A few weeks ago I read Thomas Aubrey’s All Roads Lead to Serfdom, which argued for an alternative philosophical foundation to simple-minded utilitarianism for economic policy, if market liberalism is to survive. In Free and Equal: What Would A Fair Society Look Like, Daniel Chandler offers a modern interpretation of Rawls as an alternative to Aubrey’s Ordoliberalism.

The first part of Free and Equal is a clear and useful summary of what Rawls said. It’s over 40 years since I read A Theory of Justice, so this was a terrific refresher. And indeed for a liberal-minded person there is much to like in the Rawlsian approach, which is presented here as both comon sense and yet quite radical given where we are.

The second part of the book takes the themes – freedom, democracy, equality of opportunity, shared prosperity and democracy at work – and analyses the current state of the world in the light of each. It has many policy recommendations, many of them familiar such as UBI, worker rights in gig jobs, proportional representation in elections, all justified in terms of the underlying Rawlsian philosophy. Again, there are some unexpected overlaps with the ordoliberal case for power dispersion: Chandler writes: “Properly understood, the difference principle is concerned not just with the distribution of income and wealth but with the concentration of economic power and control.”

It seems hard to disagree with the contention that both wealth and power have become too concentrated in the western democracries and some things badly need fixing. But reading Free and Equal so soon after All Roads Lead to Serfdom crystallised for me an uneasiness I have with both underpinning philosophies, namely their individualism. Take Universal Basic Income for instance. Chandler is an advocate, but recognises there are critiques – such as undermining the sense of purpose people get from work, or the cost. The one critique he does not address is the one I’m going to label the Coyle Critique: you can’t buy a public realm – transport services, decent schools, waste collection – with your UBI.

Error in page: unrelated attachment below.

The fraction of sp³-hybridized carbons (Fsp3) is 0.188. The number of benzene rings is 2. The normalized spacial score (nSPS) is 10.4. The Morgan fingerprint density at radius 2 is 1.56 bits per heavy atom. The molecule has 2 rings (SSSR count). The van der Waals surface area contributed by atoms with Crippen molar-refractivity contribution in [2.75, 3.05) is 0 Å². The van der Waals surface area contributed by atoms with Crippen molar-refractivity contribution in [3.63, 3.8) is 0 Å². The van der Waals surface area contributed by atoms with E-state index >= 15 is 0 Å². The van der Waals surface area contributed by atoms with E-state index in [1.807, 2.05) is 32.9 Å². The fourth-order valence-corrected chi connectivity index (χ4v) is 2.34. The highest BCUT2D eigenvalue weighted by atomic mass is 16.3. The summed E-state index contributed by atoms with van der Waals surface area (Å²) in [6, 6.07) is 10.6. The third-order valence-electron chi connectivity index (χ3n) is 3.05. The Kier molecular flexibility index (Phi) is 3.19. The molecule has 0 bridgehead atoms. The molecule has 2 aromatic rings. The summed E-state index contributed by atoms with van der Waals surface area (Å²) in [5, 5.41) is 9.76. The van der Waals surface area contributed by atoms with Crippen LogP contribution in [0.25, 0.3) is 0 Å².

Both books have plenty of specific recommendations, and a fine liberal individualist philosophy, but no positive account of the public realm. Improving economic and social outcomes will require a shift in public philosophy away from the bankrupt post-1980 set of assumptions; while there is much to like and much sense in Free and Equal, it doesn’t achieve this, although recognising the need to get away from the false dichotomy of market fundamentalism vs statist socialism. It argues that Rawls’ ‘difference principle’ lays the foundation for “a richer and more nuanced conversation about our economic structures,” but for me it doesn’t add up yet to “a new and inspiring political economy.”

Still, it’s unfair to expect a ready-packaged answer. Free and Equal makes an important contribution to the conversation, also explored in the recent special issue of Daedalus and elsewhere. It’s an optimistic take, and it’s interesting to revisit Rawls in such depth.


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